The cyclone will be gradually drifting north-northeast through Tuesday. The central pressure might rise a few mbars, but it will remain quite deep, near 970 mbar.

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As we can see from the large scale picture, the extratropical storm will dominate most of the North Atlantic. The southwesterly flow will spread warmer weather into continental Europe.



A relatively fast-developing extratropical storm will also generate severe winds, as well as major waves to its south where winds will be the strongest due to the tightest pressure gradient.

And although the overall winds will not be extremely severe, a very large extratropical storm will introduce persisting winds across a broad area. Therefore the high average speed of the winds will develop. Those normally mean high to significant wave generation.

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On Saturday morning, wave heights will become significant, potentially reaching 12-13 meters over the open North Atlantic.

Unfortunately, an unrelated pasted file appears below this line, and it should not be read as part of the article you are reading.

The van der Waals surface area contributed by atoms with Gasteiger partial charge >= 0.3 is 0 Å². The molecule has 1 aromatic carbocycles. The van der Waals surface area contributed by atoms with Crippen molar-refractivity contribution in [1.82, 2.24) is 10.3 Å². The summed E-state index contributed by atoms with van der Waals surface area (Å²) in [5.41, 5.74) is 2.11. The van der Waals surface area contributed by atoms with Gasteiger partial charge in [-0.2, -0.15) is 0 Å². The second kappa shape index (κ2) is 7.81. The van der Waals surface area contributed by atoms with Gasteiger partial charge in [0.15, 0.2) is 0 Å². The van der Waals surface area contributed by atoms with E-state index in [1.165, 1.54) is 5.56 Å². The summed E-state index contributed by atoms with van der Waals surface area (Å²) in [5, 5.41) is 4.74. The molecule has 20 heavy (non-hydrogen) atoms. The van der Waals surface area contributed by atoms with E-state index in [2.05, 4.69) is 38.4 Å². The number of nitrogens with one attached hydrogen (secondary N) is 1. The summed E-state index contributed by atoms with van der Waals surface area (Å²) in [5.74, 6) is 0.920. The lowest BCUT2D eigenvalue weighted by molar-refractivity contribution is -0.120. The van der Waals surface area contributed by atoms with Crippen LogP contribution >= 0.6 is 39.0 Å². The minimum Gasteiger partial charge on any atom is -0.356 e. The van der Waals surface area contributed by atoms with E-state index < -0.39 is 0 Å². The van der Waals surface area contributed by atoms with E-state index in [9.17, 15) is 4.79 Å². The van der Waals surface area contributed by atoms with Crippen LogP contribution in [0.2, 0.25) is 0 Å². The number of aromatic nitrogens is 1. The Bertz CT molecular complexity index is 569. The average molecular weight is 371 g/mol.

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Waves will be gradually expanding across the broader area through Sunday when low approaches its mature stage and peak central pressure near 965 mbar. Waves will remain major with very significant heights around 12 meters.

The major waves will be gradually spreading towards the Bay of Biscay.

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As the low drifts north-northeast on Monday, the broad channel of significant waves will push across the Bay of Biscay and reaching southwestern England, Wales, and Ireland during the day. The highest waves will remain high, potentially 8-10 meters over the northern Bay of Biscay, to the immediate southwest to UK and Ireland.

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Those could bring some damage to the coastal areas of northwestern France, southwest England, Wales, and southern Ireland through Monday afternoon and evening hours.



A broad channel of southwesterly winds will push a lot of moisture across the UK and Ireland, with moderate to heavy rain locally. Higher rainfall sums are expected near the hilly/mountainous terrain over Ireland, Wales, northern England, and indeed Scotland.

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There will also be some chances of snow over the Scottish Highlands, as the general temperature forecast will support snowfall in the area. However, no significant amounts of snow are expected over the next 5 days, probably just a few centimeters to around 10 cm in total.